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House prices:  Karratha and Sydney – why the divergence

The thousands of students heading off to university this month to start their economics degrees can do so knowing that the basic laws of the discipline still hold. “Yay” – they might say as they sit down to their first Economics 1001 lecture.

Supply and demand is king.

Shortages, gluts, price booms and crashes reflect the supply and demand dynamics. These are the most basic concepts in the study of economics and they apply to the real world.
These basic economic laws apply to the Australian housing market which is going through extraordinary turmoil with prices booming in some areas and crashing in others.

It is not just housing where economy theory turns into reality. In looking at the market for bananas, widgets, fine art or concert tickets, the interaction of supply and demand will always determine the price of those items. But let’s look at housing and think of the following issues and questions.

Based on detailed data from SQM Research, why is it that since 2012, house prices in Karratha Western Australia have fallen by around 65 per cent, while in the lower North Shore of Sydney, house prices have risen by around 120 per cent?

In other words, someone spending $1,000,000 in Karratha in 2012 would be lucky to have $350,000 left in housing assets, but if they had invested $1 million in Sydney, they would have around $2.2 million.
Both areas are, obviously, in Australia and are subject to the same interest rates and are subject to the negative gearing and capital gains tax rules. These issues do not account for the full extent of the price divergence.

By definition, some other issues must be at play in these two extremes. It is obvious but often overlooked that key drivers of these extraordinarily different price changes is supply relative to demand with tax rules, interest rates and the like having only a temporary impact.

In Karratha, the collapse in mining investment and with it mining employment has seen a mass exodous of people from the town. Even without one more dwelling being built (which would add to supply), this reduction in demand has lead to a severe over supply of properties that are now empty and just about impossible to rent or sell.  As a result, owners must rely on severe discounts to have any hope of attracting a buyer. Compared to 2012, demand has crashed, relative to supply, which all those Eco1001 students will learn, leads to a severe fall in price.

In Sydney’s lower North Shore, there is a limited supply of dwellings or even an ability to add to supply other than at the margin with apartment building on small parcels of land. Sydney’s population growth is booming, domestic and foreign investors are wanting to buy properties and are doing so on the expectation, which has been correct for the last few decades, that solid long term capital gains are in store.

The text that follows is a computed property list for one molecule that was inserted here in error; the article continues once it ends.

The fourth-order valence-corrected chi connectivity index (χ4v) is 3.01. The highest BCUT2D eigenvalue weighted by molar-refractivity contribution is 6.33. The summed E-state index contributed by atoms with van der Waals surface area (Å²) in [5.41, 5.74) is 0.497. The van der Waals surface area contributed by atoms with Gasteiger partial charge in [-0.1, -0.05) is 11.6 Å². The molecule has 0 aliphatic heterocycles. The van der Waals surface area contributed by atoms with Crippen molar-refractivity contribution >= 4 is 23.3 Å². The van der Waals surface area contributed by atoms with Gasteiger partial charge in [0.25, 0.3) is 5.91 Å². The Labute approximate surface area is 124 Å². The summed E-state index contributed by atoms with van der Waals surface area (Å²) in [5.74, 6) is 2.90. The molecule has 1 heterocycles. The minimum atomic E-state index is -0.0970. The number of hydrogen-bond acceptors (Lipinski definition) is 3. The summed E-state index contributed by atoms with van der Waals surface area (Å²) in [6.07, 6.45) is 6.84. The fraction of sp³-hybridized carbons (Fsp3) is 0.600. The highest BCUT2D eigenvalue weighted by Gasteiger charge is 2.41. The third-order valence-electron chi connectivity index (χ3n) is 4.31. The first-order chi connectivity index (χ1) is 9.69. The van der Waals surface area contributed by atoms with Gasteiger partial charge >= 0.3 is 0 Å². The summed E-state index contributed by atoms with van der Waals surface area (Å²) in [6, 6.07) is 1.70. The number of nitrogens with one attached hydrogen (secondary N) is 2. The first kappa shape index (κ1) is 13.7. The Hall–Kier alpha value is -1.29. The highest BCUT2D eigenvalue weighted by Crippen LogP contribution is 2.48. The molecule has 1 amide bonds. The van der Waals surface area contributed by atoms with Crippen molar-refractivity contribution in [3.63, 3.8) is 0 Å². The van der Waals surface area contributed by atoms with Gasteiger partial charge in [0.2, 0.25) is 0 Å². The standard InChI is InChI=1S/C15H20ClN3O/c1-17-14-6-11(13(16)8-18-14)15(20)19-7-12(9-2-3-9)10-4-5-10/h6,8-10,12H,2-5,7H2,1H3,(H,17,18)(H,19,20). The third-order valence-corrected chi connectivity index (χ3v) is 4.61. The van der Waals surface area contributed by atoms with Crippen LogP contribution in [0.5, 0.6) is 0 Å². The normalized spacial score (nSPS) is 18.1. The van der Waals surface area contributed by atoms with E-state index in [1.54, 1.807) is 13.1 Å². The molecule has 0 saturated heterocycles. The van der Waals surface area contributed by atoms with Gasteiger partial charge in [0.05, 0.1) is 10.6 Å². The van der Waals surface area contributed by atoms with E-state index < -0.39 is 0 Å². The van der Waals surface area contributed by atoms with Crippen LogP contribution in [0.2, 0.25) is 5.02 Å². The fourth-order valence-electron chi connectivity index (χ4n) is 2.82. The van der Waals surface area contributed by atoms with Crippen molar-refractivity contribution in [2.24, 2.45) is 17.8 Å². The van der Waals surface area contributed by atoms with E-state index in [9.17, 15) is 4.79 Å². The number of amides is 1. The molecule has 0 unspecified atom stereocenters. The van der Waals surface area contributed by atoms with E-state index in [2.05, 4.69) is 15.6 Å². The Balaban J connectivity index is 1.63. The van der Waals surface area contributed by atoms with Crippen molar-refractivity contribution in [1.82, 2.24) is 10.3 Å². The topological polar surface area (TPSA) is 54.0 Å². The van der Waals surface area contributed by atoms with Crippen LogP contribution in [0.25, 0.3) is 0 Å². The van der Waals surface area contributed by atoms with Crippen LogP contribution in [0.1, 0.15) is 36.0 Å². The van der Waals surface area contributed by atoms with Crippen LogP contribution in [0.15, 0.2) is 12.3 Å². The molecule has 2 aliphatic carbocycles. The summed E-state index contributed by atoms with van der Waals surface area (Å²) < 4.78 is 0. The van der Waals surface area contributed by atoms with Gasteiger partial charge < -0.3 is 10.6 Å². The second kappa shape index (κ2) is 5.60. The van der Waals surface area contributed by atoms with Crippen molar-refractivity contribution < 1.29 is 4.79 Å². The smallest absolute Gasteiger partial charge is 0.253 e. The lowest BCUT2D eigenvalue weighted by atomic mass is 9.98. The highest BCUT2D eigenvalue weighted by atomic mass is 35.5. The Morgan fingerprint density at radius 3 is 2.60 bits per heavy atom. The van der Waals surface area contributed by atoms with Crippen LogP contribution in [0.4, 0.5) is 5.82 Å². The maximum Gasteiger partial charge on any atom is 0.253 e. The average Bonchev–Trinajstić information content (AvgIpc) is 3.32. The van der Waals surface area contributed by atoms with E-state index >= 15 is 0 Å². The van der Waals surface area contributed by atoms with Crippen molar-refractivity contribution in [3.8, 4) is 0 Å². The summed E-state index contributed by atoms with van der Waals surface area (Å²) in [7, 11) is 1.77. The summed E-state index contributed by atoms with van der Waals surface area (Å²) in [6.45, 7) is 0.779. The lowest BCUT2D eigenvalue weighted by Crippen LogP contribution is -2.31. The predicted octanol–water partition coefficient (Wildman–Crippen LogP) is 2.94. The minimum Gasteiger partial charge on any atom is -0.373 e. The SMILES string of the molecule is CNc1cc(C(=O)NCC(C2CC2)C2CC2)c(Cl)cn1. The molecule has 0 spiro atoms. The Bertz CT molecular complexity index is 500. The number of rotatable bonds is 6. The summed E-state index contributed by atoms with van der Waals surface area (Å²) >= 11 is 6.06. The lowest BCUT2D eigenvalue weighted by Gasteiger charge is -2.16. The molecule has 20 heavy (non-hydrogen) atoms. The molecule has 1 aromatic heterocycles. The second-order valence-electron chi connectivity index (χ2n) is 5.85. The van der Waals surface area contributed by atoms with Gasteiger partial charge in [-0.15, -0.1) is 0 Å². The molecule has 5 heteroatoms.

Indeed, the tax laws on negative gearing and capital gains tax encourage demand which pushes up prices. But those generous tax concessions are only sustainable as long as rental yields are positive and the capital gains are achieved. Tax benefits would be of little relevance if rental yields were weak at a time of protracted weakness in prices.

It is a similar issue with interest rates. The current record low interest rate structure is a cyclical, not structural element to the house price cycle. It is adding fuel to the upside in house prices that presumably will be reversed when the interest rate cycle turns higher.

The record level of dwelling approvals in 2016 is doing a lot to address the supply side issues in housing, although that is very much a city-by-city, area-by-area event.
Reflecting this, the outlook is for house price growth to moderate in the next year or two as this supply comes on stream. At the same time, demand is likely to be pushed along with the sold rate of population growth which sees Australia get an extra 1 million people every three years. They all need to live in a house so construction needs to remain strong to meet this demand and prevent further price gains.

If the housing affordability issue in Sydney and Melbourne is to be fixed, which means that house prices need to fall relative to incomes, supply needs to outpace demand for a considerable time. Changes to negative gearing and capital gains tax will help to ease demand for a time and are good policies for equity and fiscal reasons.

It appears that any effort to reduce demand from, say, lower immigration levels is not on the agenda of either major political party which means that the issue of housing affordability must come down to supply.
It will be important for the house building construction cycle to keep chugging along at a strong level for a few more years which will, in time help take some of the heat out of the housing market where prices are currently strong.